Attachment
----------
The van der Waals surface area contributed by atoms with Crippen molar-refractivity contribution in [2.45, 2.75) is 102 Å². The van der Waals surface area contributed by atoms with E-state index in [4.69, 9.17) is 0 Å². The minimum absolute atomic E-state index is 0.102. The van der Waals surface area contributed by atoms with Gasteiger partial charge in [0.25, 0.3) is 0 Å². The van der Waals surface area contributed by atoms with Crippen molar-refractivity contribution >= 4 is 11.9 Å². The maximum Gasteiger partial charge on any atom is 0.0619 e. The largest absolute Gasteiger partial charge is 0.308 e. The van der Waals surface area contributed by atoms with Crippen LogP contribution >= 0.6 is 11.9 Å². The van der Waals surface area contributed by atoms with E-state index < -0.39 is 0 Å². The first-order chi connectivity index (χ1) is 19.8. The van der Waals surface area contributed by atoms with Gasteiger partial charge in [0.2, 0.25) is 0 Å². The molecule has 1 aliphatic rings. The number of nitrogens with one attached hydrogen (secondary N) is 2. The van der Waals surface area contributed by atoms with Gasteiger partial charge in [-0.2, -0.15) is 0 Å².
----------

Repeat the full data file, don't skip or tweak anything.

The van der Waals surface area contributed by atoms with Crippen molar-refractivity contribution in [2.45, 2.75) is 102 Å². The van der Waals surface area contributed by atoms with E-state index in [4.69, 9.17) is 0 Å². The minimum absolute atomic E-state index is 0.102. The van der Waals surface area contributed by atoms with Gasteiger partial charge in [0.25, 0.3) is 0 Å². The van der Waals surface area contributed by atoms with Crippen molar-refractivity contribution >= 4 is 11.9 Å². The maximum Gasteiger partial charge on any atom is 0.0619 e. The largest absolute Gasteiger partial charge is 0.308 e. The van der Waals surface area contributed by atoms with Crippen LogP contribution >= 0.6 is 11.9 Å². The van der Waals surface area contributed by atoms with E-state index < -0.39 is 0 Å². The first-order chi connectivity index (χ1) is 19.8. The van der Waals surface area contributed by atoms with Gasteiger partial charge in [0.2, 0.25) is 0 Å². The molecule has 1 aliphatic rings. The number of nitrogens with one attached hydrogen (secondary N) is 2. The van der Waals surface area contributed by atoms with Gasteiger partial charge in [-0.2, -0.15) is 0 Å².